Once again, it will be a race against time to get this all done before the birds start nesting. It may not feel like it today but things are on the move. I found a little patch of snowdrops today almost about to flower and the great tits are calling frantically; there was even a woodpecker drumming yeaterday!
22nd January 2010
We have finished the scrub clearance on the bank between the Pantiles roundabout and the Sainsburys roundabout. There are still the major trees to reduce but already I think there has been a positive effect. I now wanr to get the stumps ground out so that the area can be easily maintained with a flail tractor. The large trees are to be reduced in size, with particular emphasis on the branches stretching over the road. We will need to have traffic control in place whilst this is carried out so I am afraid there will be some disruption. We will do our best to keep it to a minimum.
At yesterdays Conservators meeting, the Freehold Tenants made another very generous offer to fund more clearance on the Common which we accepted with gratitude. We are all keen to get on with this and as time is probably fairly short before the birds start nesting, we have made a start today! We are back at the big clearance site from last year between London Rd and Castle Rd. More holly will be removed between the existing clearance and the path running alongside Castle Rd to open views and stop any more drinking dens appearing. It will involve much less felling than last year and we have the opportunity to create little copses based around any worthwhile specimens. We will also be starting clearance of bramble and scrub at Edgcumbe Rock to expose more of the outcrop and I hope this will also be underway in the next week.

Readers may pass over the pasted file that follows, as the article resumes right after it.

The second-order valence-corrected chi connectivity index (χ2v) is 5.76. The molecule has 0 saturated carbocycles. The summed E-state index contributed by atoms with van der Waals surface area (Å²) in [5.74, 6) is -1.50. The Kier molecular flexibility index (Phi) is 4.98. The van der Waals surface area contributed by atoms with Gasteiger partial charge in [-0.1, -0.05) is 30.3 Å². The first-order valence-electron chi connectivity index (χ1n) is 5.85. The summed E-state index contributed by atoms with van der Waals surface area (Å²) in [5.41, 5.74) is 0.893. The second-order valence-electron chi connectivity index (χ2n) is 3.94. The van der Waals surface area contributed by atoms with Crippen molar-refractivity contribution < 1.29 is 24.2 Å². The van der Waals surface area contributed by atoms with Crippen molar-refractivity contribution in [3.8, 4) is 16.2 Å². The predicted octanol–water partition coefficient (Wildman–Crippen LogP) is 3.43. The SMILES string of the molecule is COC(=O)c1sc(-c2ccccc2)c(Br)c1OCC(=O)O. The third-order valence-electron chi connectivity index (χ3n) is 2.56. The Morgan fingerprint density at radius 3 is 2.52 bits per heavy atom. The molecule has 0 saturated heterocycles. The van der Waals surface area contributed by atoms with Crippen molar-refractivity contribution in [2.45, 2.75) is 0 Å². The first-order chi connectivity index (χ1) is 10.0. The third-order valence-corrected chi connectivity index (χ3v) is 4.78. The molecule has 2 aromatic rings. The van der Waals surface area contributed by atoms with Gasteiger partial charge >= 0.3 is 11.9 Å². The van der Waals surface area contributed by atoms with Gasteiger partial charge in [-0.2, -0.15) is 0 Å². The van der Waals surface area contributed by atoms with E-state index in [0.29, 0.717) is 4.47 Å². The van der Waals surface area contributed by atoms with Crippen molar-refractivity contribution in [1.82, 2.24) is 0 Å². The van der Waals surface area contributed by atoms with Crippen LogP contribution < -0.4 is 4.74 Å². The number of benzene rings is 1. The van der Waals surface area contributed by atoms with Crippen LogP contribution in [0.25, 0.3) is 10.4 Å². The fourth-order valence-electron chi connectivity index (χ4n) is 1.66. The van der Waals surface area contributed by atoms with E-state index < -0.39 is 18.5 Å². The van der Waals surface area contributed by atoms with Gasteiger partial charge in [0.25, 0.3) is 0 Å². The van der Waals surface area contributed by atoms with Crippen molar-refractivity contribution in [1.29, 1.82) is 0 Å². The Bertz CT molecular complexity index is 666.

15th January 2010
I hardly need to mention the weather any more, every week seems to be a difficult week at present.
In spite of this, our heroic contractors have struggled in most of the time and progress has definitely been made.